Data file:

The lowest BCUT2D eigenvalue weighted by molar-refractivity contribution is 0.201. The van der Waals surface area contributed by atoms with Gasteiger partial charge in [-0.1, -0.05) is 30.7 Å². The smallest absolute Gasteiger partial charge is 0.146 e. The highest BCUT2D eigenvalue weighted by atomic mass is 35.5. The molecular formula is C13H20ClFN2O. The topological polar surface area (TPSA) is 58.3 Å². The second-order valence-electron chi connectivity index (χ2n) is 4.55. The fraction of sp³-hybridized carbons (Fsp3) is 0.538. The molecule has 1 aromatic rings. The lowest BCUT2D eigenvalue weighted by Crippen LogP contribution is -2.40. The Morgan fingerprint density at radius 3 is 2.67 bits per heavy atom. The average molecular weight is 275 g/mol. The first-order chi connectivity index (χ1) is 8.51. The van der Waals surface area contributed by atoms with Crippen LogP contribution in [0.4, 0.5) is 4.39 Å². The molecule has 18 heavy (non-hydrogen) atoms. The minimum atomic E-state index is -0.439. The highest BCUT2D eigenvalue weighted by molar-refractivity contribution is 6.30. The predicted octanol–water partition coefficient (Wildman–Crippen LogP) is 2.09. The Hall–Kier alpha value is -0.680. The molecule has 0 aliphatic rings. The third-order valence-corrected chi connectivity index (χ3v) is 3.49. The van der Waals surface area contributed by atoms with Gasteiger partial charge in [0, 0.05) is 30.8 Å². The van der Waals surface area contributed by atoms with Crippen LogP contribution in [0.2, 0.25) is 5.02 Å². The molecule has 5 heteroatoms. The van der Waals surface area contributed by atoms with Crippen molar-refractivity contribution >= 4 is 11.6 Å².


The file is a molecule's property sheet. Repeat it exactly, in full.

The lowest BCUT2D eigenvalue weighted by molar-refractivity contribution is 0.201. The van der Waals surface area contributed by atoms with Gasteiger partial charge in [-0.1, -0.05) is 30.7 Å². The smallest absolute Gasteiger partial charge is 0.146 e. The highest BCUT2D eigenvalue weighted by atomic mass is 35.5. The molecular formula is C13H20ClFN2O. The topological polar surface area (TPSA) is 58.3 Å². The second-order valence-electron chi connectivity index (χ2n) is 4.55. The fraction of sp³-hybridized carbons (Fsp3) is 0.538. The molecule has 1 aromatic rings. The lowest BCUT2D eigenvalue weighted by Crippen LogP contribution is -2.40. The Morgan fingerprint density at radius 3 is 2.67 bits per heavy atom. The average molecular weight is 275 g/mol. The first-order chi connectivity index (χ1) is 8.51. The van der Waals surface area contributed by atoms with Crippen LogP contribution in [0.4, 0.5) is 4.39 Å². The molecule has 18 heavy (non-hydrogen) atoms. The minimum atomic E-state index is -0.439. The highest BCUT2D eigenvalue weighted by molar-refractivity contribution is 6.30. The predicted octanol–water partition coefficient (Wildman–Crippen LogP) is 2.09. The Hall–Kier alpha value is -0.680. The molecule has 0 aliphatic rings. The third-order valence-corrected chi connectivity index (χ3v) is 3.49. The van der Waals surface area contributed by atoms with Gasteiger partial charge in [0, 0.05) is 30.8 Å². The van der Waals surface area contributed by atoms with Crippen LogP contribution in [0.2, 0.25) is 5.02 Å². The molecule has 5 heteroatoms. The van der Waals surface area contributed by atoms with Crippen molar-refractivity contribution >= 4 is 11.6 Å².